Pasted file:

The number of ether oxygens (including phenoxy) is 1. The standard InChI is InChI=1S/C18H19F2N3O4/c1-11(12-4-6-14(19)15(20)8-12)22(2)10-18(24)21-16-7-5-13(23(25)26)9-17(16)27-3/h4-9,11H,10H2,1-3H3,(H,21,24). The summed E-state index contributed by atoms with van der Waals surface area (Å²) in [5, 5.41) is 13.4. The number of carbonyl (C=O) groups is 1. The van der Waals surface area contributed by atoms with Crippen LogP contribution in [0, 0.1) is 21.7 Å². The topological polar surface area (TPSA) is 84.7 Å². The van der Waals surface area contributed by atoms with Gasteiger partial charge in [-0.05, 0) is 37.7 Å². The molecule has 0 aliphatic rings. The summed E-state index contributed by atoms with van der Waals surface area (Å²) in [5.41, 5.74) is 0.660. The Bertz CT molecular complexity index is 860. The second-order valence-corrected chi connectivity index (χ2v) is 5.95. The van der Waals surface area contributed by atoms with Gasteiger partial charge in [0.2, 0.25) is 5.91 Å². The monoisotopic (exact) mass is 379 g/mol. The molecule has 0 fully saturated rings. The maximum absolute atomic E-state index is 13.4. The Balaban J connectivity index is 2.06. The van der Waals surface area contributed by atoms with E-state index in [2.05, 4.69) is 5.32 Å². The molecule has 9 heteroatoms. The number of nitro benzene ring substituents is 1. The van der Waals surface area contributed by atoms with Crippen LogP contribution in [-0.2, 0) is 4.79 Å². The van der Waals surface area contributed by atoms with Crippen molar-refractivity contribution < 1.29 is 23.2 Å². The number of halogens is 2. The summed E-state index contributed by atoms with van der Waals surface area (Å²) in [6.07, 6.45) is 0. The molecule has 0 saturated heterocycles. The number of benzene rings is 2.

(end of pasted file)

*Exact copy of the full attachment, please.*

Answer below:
The number of ether oxygens (including phenoxy) is 1. The standard InChI is InChI=1S/C18H19F2N3O4/c1-11(12-4-6-14(19)15(20)8-12)22(2)10-18(24)21-16-7-5-13(23(25)26)9-17(16)27-3/h4-9,11H,10H2,1-3H3,(H,21,24). The summed E-state index contributed by atoms with van der Waals surface area (Å²) in [5, 5.41) is 13.4. The number of carbonyl (C=O) groups is 1. The van der Waals surface area contributed by atoms with Crippen LogP contribution in [0, 0.1) is 21.7 Å². The topological polar surface area (TPSA) is 84.7 Å². The van der Waals surface area contributed by atoms with Gasteiger partial charge in [-0.05, 0) is 37.7 Å². The molecule has 0 aliphatic rings. The summed E-state index contributed by atoms with van der Waals surface area (Å²) in [5.41, 5.74) is 0.660. The Bertz CT molecular complexity index is 860. The second-order valence-corrected chi connectivity index (χ2v) is 5.95. The van der Waals surface area contributed by atoms with Gasteiger partial charge in [0.2, 0.25) is 5.91 Å². The monoisotopic (exact) mass is 379 g/mol. The molecule has 0 fully saturated rings. The maximum absolute atomic E-state index is 13.4. The Balaban J connectivity index is 2.06. The van der Waals surface area contributed by atoms with E-state index in [2.05, 4.69) is 5.32 Å². The molecule has 9 heteroatoms. The number of nitro benzene ring substituents is 1. The van der Waals surface area contributed by atoms with Crippen LogP contribution in [-0.2, 0) is 4.79 Å². The van der Waals surface area contributed by atoms with Crippen molar-refractivity contribution < 1.29 is 23.2 Å². The number of halogens is 2. The summed E-state index contributed by atoms with van der Waals surface area (Å²) in [6.07, 6.45) is 0. The molecule has 0 saturated heterocycles. The number of benzene rings is 2.